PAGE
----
Game Development Tips #3 – Adding fine details

Observing Fine Details


A key part of being able to make your games have that ‘polished detail’ to them is the ability to learn what others are doing, take a look at the latest AAA title in the genre you are working on a for example if your working on a first person shooter take a look at the latest battlefield? or call of duty? or if your working on some fantasy role playing game look at final fantasy or some other AAA rpg.

The developers of these AAA games have spent millions of dollars refining their techniques and they put them right their in front of you to learn from if your looking to improve your games overall feel try emulating some of these tactics.

Emulating Polish

No one ever said that you needed a degree in game art to create amazing games so lets copy what the AAA titles are doing. Lets assume we’re working on some FPS game right now what could we do to achieve a higher level of polish? Firstly lets start making sure our controls feel great, Play some COD or Battlefield 4 and try to get your controls feeling right make sure your players are moving with a similar amount of force and that your transition from walking to running occurs at a similar level, Ensure your character stops a similar amount of time after releasing the game pad stick or keyboard.

What about visually? well there’s a stack of tricks these developers use to give their games amazing level of detail. More recently developers of shooters have moved towards applying layers of ‘dirt’ to the in game camera when the player gets hurt or entered some dirty dusty area.

UDK Color Grading
UDK Color Grading

Add some Depth utilize things like camera focus to add Bokeh and utilize color grading to help make your scenes lighting and details pop more.

Colour grading can not only be used to help adjust the colours in your scene to get a better overall look and feel but it can be used to simulate times of the day and seasonal weather effects such as the bright white glare of summer, the cool blues in winter orange hues of fall/autumn and bright days of spring


These play a huge role in a games overall look and feel if your engine supports shaders then you are in luck there are plenty of resources online that teach you how to write shaders from scratch but depending on your engine you may have access to hundreds of amazing visual effects. Take a look through your engines asset store and see if you can find them otherwise if your interested in writing your own shaders from scratch there are a great reads that you can pick up on Amazon for a bargain such as the GPU Gems (1, 2, 3) series quite old but the concepts mostly are still relative to todays games and another really good one is called Real-Time Rendering which covers more than just shaders but still is an amazing resource in creating polished works please note that creating shaders is not for the feint of heart and usually requires a vast knowledge of game development and software engineering

Game Development Tips #1 – Finding assets

House in the style of pokemon
By WesleyFG

Finding Assets Online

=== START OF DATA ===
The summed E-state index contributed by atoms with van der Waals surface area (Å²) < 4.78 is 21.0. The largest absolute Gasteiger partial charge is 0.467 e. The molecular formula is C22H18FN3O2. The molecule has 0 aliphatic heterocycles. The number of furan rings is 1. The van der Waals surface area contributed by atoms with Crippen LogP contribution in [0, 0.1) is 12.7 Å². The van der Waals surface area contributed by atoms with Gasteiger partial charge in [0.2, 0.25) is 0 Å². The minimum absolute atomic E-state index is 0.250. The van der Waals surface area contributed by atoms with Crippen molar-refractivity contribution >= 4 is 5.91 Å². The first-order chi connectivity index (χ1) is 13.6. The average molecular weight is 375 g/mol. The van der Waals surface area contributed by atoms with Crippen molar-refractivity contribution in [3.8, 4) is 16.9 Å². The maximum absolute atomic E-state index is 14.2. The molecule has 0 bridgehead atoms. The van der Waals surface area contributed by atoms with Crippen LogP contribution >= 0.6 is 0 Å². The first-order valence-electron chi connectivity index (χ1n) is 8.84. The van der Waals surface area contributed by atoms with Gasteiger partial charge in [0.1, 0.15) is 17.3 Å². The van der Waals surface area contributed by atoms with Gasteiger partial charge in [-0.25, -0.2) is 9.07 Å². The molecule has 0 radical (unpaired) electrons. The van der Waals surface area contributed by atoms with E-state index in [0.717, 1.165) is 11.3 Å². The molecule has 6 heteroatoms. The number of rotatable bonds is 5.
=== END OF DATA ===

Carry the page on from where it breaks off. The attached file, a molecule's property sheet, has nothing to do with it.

When you begin a game project you might have this amazing idea of how your game will come out but it is extremely hard to visualize without matching assets. Thankfully there’s a lot of resources online and many options presented to you as a developer to find great assets. Here is a small list and some notes that I have to say about each.

Open Game Art

This is a great place to find game assets with most requiring only a mention in your games credits or a link to the owners website. Just be sure to check what the requirements of each asset are before using them open game art provides links to the licences and simplified descriptions of what the licence requirements entail.

Envato Networks

Finding Assets Is Easy Now

This company plays host to a bunch of website namely themeforest activeden graphicriver photodune audiojungle and a bunch more this is one of my primary sources of audio assets and website themes however recently there has been a huge spike in game related assets appearing on graphic river such as tilesets characersets user interfaces and many more. I’ve taken the liberty of searching the whole website and creating a collection of game assets from graphic river Graphic River – Game Assets Collection.

Here’s a link to my two favourite items on graphic river I have used these both in past projects. Platformer Pixelart Sprite Bundle and Top Down Pixelart Sprite Bundle.


These guys have been around since the dawn of unity3D most of their assets are tuned towards unity however nothing is stopping you from downloading their asset packs and pulling out the bits you need for use in any engine. Keep in mind its not just game related assets these guys make and distribute they have full game packs tutorials artwork and sound effects

The Unity 3D Asset Store

This is an amazing place to get assets for your games there is a huge community backing unity 3D both indie and professional and as such many of these users have created and submitted amazing scripts resources sound effects 3D models even full environment packs. While once again these assets are usually tailored to Unity3D and scripts tailored to the engine there is absolutely nothing stopping you from extracting what you need from these assets. In my own personal projects I’ve found many scripts on the unity asset store that I’ve purchased or downloaded free in most cases these would not just ‘Plug In’ and work in other engines but they’ve helped me out in understanding algorithms or code related effects that I would not have grasped without a good example.

Dont forget to subscribeTwitter